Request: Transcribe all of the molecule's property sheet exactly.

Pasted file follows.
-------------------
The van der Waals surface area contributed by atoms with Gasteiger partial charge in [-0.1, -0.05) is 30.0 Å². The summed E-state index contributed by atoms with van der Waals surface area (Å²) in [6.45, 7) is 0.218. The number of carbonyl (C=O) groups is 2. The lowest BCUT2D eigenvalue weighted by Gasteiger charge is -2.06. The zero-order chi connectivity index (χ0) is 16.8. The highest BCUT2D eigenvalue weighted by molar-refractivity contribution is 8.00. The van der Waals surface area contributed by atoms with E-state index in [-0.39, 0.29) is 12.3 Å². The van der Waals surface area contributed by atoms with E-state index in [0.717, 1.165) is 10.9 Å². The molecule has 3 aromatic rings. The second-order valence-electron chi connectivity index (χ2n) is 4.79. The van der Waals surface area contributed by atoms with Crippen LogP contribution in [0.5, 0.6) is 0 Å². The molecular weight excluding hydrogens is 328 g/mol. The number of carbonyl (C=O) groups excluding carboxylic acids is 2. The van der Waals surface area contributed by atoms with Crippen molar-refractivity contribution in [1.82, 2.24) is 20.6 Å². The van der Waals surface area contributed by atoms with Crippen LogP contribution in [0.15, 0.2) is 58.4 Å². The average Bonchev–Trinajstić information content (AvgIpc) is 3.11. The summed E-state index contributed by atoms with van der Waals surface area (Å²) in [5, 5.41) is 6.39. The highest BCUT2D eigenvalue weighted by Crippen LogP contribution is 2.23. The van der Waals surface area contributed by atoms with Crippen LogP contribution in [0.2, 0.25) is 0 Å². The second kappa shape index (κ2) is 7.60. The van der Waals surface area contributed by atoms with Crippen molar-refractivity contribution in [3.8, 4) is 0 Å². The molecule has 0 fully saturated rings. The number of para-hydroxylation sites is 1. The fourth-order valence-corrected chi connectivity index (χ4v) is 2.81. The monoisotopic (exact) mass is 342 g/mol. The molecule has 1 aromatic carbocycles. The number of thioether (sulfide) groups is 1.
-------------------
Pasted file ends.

The van der Waals surface area contributed by atoms with Gasteiger partial charge in [-0.1, -0.05) is 30.0 Å². The summed E-state index contributed by atoms with van der Waals surface area (Å²) in [6.45, 7) is 0.218. The number of carbonyl (C=O) groups is 2. The lowest BCUT2D eigenvalue weighted by Gasteiger charge is -2.06. The zero-order chi connectivity index (χ0) is 16.8. The highest BCUT2D eigenvalue weighted by molar-refractivity contribution is 8.00. The van der Waals surface area contributed by atoms with E-state index in [-0.39, 0.29) is 12.3 Å². The van der Waals surface area contributed by atoms with E-state index in [0.717, 1.165) is 10.9 Å². The molecule has 3 aromatic rings. The second-order valence-electron chi connectivity index (χ2n) is 4.79. The van der Waals surface area contributed by atoms with Crippen LogP contribution in [0.5, 0.6) is 0 Å². The molecular weight excluding hydrogens is 328 g/mol. The number of carbonyl (C=O) groups excluding carboxylic acids is 2. The van der Waals surface area contributed by atoms with Crippen molar-refractivity contribution in [1.82, 2.24) is 20.6 Å². The van der Waals surface area contributed by atoms with Crippen LogP contribution in [0.15, 0.2) is 58.4 Å². The average Bonchev–Trinajstić information content (AvgIpc) is 3.11. The summed E-state index contributed by atoms with van der Waals surface area (Å²) in [5, 5.41) is 6.39. The highest BCUT2D eigenvalue weighted by Crippen LogP contribution is 2.23. The van der Waals surface area contributed by atoms with Crippen LogP contribution in [0.2, 0.25) is 0 Å². The second kappa shape index (κ2) is 7.60. The van der Waals surface area contributed by atoms with Crippen molar-refractivity contribution in [3.8, 4) is 0 Å². The molecule has 0 fully saturated rings. The number of para-hydroxylation sites is 1. The fourth-order valence-corrected chi connectivity index (χ4v) is 2.81. The monoisotopic (exact) mass is 342 g/mol. The molecule has 1 aromatic carbocycles. The number of thioether (sulfide) groups is 1.